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Valuable lessons for Kenya from nations hard hit by virus

COMMENTARY
By Ibrahim Sheikh | April 12th 2020

In three months Covid-19 spread from Wuhan district in China to all parts of the world. The pandemic is sweeping across the globe like bush fire. Both rich and poor nations are equally affected irrespective of their economic might and technological advancement in health service delivery. The Covid-19 epidemic has astonished the medical fraternity. The number of cases caused by the pandemic as of April 8, is 1,455,996 cases and 83,688 deaths.

Lessons from Italy and Spain

Italy’s experience of the coronavirus provides lessons for the world. In the critical early days of the outbreak, Italian Prime Minister Giuseppe Conte and other top officials down played the threat and no serious action was taken. Italy’s bit by bit actions to stop the virus outbreak such as isolating towns, regions and then shut down of the entire country a strategy for containing the outbreak didn’t work. In March, the daily deaths were between 700 and 900.

The Italian government put in place more tougher measures- nationwide lockdown. The lockdown is believed to have reduced the cases, in April, the latest death toll was 525 people. Currently, Italy has 135,586 cases and 17,127 deaths. The tragedy of Italy now stands as a warning to other countries.

In Spain, the first mainland cases were confirmed on February 26 in Madrid and Barcelona, the public hospitals in Spain sounded alarm bells, asking the Ministry of Health to undertake more test as soon as possible. The measures were not promptly instituted until the number of cases drastically increased- we had one and half month to get prepared and respond appropriately after the first case and we had weeks to prepare after watching what was happening in Italy said Angela Henandez a senior official at a health labor union in Madrid the Spanish epicentre of the Covid-19 outbreak. Spain became the second most affected county in Europe after Italy with 146,690 cases and 14,555 deaths.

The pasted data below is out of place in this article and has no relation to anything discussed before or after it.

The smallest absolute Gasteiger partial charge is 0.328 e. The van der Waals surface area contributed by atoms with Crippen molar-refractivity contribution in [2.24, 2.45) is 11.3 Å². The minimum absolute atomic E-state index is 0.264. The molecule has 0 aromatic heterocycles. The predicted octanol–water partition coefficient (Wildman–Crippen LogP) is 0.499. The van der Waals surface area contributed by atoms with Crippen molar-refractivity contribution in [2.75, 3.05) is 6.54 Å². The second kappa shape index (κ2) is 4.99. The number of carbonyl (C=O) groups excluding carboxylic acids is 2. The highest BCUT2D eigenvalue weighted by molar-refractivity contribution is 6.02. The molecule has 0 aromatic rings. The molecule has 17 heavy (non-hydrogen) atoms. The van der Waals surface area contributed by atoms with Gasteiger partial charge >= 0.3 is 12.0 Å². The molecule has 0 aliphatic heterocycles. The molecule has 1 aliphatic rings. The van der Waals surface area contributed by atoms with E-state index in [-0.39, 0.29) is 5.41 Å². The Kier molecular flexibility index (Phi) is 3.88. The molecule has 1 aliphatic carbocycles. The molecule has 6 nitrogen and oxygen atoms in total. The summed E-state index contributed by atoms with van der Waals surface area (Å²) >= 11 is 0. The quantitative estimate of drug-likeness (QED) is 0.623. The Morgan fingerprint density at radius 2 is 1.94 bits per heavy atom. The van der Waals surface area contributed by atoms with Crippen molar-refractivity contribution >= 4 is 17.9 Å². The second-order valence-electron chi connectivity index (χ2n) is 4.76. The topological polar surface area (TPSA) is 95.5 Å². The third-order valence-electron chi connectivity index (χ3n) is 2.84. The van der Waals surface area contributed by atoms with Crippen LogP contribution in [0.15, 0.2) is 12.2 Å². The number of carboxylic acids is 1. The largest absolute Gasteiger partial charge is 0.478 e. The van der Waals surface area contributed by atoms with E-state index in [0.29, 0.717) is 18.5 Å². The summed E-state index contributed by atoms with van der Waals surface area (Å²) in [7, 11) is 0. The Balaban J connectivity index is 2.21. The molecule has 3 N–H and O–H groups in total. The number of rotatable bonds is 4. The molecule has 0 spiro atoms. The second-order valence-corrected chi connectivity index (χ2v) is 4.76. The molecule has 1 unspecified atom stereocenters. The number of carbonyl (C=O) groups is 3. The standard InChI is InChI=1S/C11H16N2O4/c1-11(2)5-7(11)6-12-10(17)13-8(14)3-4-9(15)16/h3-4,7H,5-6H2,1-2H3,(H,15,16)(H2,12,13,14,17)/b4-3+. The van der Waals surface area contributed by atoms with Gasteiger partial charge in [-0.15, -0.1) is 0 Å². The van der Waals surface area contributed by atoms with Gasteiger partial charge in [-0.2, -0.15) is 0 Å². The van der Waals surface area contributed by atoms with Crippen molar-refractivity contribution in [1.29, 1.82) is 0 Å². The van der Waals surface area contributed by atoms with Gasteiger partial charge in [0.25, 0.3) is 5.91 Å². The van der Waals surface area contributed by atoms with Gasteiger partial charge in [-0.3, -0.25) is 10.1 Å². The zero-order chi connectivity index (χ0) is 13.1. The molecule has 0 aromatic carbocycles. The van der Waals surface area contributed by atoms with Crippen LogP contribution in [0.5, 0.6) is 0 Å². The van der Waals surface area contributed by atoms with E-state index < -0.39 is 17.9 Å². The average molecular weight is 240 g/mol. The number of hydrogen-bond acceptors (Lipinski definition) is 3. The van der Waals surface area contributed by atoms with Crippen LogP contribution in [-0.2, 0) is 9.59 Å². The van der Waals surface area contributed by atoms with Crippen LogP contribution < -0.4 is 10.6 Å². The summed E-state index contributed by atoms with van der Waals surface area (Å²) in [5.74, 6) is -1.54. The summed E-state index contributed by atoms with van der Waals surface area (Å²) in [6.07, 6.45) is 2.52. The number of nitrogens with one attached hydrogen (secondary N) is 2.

Similarly the US pandemic response was slow phased resulting in massive spread of the Covid-19. USA now leads in the number of cases in the world, 404,156 cases and 12,988 deaths surpassing China.

Lessons from China

China responded in a robust way. In mid-January, China stopped movement in and out of Wuhan the epicenter of the epidemic and 15 other cities in Hubei province restricting the mobility of 60 million people by suspending  trains and flights. Immediately after the first phase, China extended the lockdown to other cities restricting the movement of 760 million people. According to Mr Michael Osterholm an infectious disease scientist at the university of Minnesota, Minneapolis, USA, the extreme measures introduced by the Chinese authorities have been very successfully.

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Which way for Kenya? 

Kenya is at a crossroads - will it go the Italy and Spain way or the Chinese way? Kenya should have put in place strong coronavirus outbreak response strategies long before the first case. The most effective disaster response approach including disease outbreaks is to anticipate, go into an emergency mode, put in place an emergency preparedness plan. When the first case was confirmed on March 12, serious emergency responses were required.

There were missed opportunities-quick banning of flights from affected countries, stopping of passengers from affected countries. Other misstep included poor management of quarantine and contact tracing. The cessation of movements of people from Nairobi and some coastal counties by the President was good but it is too little too late. In Kenya, we are still in the comfort zone and not responding appropriately.

The latest reports of the disease spread to new counties is worrying, another wake up call for the country. Do we have a high level of preparedness at the county level? No, are counties able to handle a disaster the level of coronavirus? No. Are there adequate equipment at the county? No. Do we have adequately prepared and motivated staff at the county level? No

In China, Spain and Italy, deaths of doctors, nurses and other cadres were reported. Kenya must considers this as a valuable lesson and take deliberate actions for protecting the health workers by drawing an irreducible minimum standards for health worker professionals in the Covid 19 war. Like Spain did, the best way forward will be for the President to declare this as a national public health disaster, the national government takes lead in the response and put in place un-precedented  national and county level emergency measures. If the Covid 19 epidemic has shaken the health delivery systems in the US, UK, Italy and Spain - is Kenya ready?

-The writer is a public health consultant

Covid 19 Time Series

 

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